On November 2, 1981, four days after it had received the vagrant payment from education and three days after it had filed Citizens I, the Bank proclaimed its entitlement to penalty interest on the entire June billing because of Education's failure to effect payment within 30 days after receipt. DPO personnel followed a mechanistic process which determined only whether a billing had been paid within the statutory period; they reflexively honored the Bank's request on November 17, 1981, without any examination of the merits of the imprecation. Citizens received $21,248.28 in penalty interest on November 27, 1981. But, back at the figurative ranch, Hastings, believing he possessed the only original June billing, informed Citizens' attorneys on November 6 that Education would effect no payment thereon unless and until the Bank submitted a billing stripped of any allusion to the Lafayette loans.

Education subsequently filed its counterclaim in Citizens I on December 24, 1981. The counterclaim requested the return of all the interest and special allowance payments which Education had made on Citizens' Lafayette loans. It included a prayer for the return of the interest and special allowance payment which had been made for the Lafayette loans on the June billing. However, the Citizens I counterclaim did not include a demand for the penalty interest which had been paid on November 27, 1981. That demand is presented by the Secretary's counterclaim in this action.

B. The September and December Billings

On October 28, 1981, the day before payment on the June billing dropped unexpectedly into its corporate lap, Citizens submitted its invoice for the quarter ended September 30, 1981 (the September billing). Like the June billing, the September billing utilized Form 799 and encompassed the Bank's defaulted Lafayette loans as well as its state student loans. A replica of the unsigned cover letter which had been sent with the June billing accompanied this later proffer. And, thereafter, Citizens on January 15, 1982 submitted its billing for the quarter ended December 31, 1981 (the December billing). Despite the fact that Citizens had by this time received Hastings' November 6 letter, the balance listed in the December form amalgamated both the state student loans and the defaulted Lafayette loans. Once again, the same letter of transmittal was employed.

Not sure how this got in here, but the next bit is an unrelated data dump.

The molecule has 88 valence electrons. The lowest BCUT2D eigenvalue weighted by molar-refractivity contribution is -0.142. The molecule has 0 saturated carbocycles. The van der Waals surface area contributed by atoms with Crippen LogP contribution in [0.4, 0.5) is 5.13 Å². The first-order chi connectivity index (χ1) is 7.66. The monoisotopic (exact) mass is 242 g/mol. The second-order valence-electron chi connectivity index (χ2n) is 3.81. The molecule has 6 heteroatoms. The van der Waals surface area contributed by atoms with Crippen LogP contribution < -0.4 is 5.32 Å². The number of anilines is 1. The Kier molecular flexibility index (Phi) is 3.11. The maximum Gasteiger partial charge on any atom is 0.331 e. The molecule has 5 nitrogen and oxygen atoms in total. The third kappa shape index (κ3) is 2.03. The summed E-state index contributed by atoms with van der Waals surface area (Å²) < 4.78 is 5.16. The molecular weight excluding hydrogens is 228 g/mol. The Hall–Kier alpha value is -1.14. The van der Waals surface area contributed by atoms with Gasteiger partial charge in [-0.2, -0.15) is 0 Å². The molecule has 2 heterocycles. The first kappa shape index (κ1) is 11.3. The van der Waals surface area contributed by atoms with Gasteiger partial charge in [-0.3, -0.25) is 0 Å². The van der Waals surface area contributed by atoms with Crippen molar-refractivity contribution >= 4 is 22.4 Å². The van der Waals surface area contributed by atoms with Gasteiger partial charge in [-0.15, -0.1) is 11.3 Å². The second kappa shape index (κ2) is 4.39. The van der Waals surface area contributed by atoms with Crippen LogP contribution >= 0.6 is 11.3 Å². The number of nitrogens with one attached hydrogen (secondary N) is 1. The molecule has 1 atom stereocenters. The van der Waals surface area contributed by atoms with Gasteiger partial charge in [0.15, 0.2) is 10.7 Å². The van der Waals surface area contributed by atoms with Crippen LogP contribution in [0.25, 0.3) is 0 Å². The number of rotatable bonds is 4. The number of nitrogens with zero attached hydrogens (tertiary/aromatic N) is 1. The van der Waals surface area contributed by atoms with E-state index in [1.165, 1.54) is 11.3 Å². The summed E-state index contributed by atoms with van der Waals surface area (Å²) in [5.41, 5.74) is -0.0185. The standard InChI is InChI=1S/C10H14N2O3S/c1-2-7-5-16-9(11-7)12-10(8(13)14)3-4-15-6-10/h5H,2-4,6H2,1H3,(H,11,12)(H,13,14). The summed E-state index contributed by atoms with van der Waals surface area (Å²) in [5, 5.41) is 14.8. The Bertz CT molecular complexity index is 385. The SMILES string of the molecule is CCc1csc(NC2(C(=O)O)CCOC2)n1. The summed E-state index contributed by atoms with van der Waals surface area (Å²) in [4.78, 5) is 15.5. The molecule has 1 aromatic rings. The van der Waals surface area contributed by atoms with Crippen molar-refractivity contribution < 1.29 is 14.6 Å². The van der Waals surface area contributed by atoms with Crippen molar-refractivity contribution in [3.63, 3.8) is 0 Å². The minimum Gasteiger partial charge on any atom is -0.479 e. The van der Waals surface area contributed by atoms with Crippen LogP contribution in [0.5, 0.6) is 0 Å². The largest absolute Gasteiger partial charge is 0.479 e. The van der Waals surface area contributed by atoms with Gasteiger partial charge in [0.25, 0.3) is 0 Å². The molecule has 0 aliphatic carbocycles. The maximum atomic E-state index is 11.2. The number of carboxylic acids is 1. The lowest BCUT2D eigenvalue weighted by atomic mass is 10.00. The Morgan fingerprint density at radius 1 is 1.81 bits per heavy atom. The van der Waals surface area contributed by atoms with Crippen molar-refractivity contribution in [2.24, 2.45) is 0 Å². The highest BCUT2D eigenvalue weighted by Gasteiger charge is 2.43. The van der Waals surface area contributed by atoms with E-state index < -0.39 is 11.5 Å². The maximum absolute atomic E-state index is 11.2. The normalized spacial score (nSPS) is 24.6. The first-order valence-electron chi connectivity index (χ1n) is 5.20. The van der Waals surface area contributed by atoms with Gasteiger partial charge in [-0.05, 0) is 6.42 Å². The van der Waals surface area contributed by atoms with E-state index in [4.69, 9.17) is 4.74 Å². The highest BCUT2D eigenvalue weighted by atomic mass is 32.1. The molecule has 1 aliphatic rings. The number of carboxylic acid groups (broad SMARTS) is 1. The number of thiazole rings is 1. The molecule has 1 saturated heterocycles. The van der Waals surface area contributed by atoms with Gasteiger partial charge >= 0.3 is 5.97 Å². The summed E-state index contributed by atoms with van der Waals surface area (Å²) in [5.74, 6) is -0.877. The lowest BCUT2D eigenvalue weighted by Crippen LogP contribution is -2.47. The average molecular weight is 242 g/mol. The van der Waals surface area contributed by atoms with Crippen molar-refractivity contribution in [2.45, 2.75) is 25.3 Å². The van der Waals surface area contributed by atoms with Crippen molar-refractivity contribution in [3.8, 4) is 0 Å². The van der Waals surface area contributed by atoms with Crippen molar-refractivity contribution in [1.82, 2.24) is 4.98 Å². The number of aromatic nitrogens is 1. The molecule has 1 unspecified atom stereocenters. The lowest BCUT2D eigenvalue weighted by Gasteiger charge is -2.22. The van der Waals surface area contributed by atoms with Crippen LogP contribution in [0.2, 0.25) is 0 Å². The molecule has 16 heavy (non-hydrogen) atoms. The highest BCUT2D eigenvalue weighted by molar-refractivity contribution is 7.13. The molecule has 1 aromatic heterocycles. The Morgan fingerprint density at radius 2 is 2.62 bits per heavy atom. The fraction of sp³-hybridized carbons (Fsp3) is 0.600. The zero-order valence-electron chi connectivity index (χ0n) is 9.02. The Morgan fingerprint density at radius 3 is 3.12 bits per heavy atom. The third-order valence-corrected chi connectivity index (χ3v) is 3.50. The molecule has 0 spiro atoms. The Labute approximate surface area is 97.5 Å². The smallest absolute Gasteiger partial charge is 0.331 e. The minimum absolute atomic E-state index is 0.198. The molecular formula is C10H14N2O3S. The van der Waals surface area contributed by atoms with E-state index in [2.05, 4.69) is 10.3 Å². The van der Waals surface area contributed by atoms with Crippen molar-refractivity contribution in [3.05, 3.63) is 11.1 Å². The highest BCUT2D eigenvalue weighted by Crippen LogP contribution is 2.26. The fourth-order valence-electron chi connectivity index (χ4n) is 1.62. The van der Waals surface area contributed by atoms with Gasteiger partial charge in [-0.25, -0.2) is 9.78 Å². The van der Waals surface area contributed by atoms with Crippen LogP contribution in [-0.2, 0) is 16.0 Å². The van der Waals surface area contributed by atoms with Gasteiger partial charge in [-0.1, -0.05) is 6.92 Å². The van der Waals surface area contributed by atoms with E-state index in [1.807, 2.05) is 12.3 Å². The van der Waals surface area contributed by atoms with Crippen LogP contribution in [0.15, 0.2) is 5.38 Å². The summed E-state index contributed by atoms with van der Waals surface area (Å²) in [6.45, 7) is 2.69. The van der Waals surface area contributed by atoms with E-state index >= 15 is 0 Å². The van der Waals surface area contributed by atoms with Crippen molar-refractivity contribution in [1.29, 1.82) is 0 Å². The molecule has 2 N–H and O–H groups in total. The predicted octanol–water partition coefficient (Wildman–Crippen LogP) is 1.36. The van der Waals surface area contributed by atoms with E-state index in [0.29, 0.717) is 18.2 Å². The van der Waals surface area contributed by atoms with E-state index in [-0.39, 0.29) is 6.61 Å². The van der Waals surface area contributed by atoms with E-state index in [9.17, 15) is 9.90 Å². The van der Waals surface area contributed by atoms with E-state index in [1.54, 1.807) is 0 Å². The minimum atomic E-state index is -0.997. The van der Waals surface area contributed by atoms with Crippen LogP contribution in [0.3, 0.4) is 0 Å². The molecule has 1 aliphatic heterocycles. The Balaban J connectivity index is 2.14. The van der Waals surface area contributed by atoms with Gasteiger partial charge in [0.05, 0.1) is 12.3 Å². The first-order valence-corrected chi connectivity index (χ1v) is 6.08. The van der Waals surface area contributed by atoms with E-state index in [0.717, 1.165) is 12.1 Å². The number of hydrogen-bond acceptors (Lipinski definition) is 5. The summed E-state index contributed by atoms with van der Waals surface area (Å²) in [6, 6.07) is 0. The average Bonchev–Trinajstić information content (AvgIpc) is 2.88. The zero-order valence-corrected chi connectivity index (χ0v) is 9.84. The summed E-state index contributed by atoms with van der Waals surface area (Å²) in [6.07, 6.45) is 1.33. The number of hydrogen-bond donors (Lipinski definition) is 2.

On January 22, 1982, Citizens wrote to OSFA requesting payment of the September billing. Shortly afterward, but before February 10, Musselman spoke with Kathleen Kennedy, the responsible Bank official, and informed her that Education would not pay any of the billings until the Lafayette loans were deleted. On February 10, Musselman and Citizens' counsel agreed that Citizens would thenceforth submit separate statements for its state loans and its federally-insured student loans. In addition, the statements for the FISL obligations would be subdivided between current and defaulted loans. And, these discussions and agreements were memorialized in a letter dated February 15, 1982. Three days later, Citizens submitted recast September and December billings which contained only the state student loans. Musselman received the revised billings on February 26, 1982 and that same day authorized Carl O'Reilly, GSLP Branch Chief, DPO, OSFA, to pay the amounts requested thereby.

On March 24, 1982, DPO's processing unit oversaw issuance of the payment draft in respect to the corrected September account. *1039 Citizens then demanded $41,372.51 in penalty interest, based on the date that the original September billing had been received by Education. The Bank's revised December billing was inexplicably delayed in processing. Education did not authorize payment until April 7, 1982, ten days beyond the due date. On April 9, 1982, Citizens demanded $9,960.89 in penalty interest based on the date that the seminal December billing had been received by Education. Education has refused to pay both of these demands for penalty interest, but concedes that Citizens is due $2,119.07 (ten days of penalty interest) on the revised December billing.

Since February 18, 1982, Citizens has submitted separate interest and special allowance billings for its FISL and state student loans, respectively. And, Education has honored the state student loan billings in a timely fashion.


In the first count of its complaint in this action, Citizens prays for an award of $41,372.51, representing penalty interest on the state student loan portion of the original September billing. In Count II, the Bank seeks $9,960.89 in penalty interest on the state student loan portion of the original December billing. In both instances, penalty interest, as Citizens computes it, runs from the thirty-first day next following the date that Education received the invoice in question. As noted above, Education concedes that Citizens is entitled to ten days of penalty interest ($2,119.07) in connection with the revised December billing, but disclaims further liability. The defendant's counterclaim looks to the recovery of the penalty interest ($21,248.28) erroneously (in the government's view) paid on the initial June billing.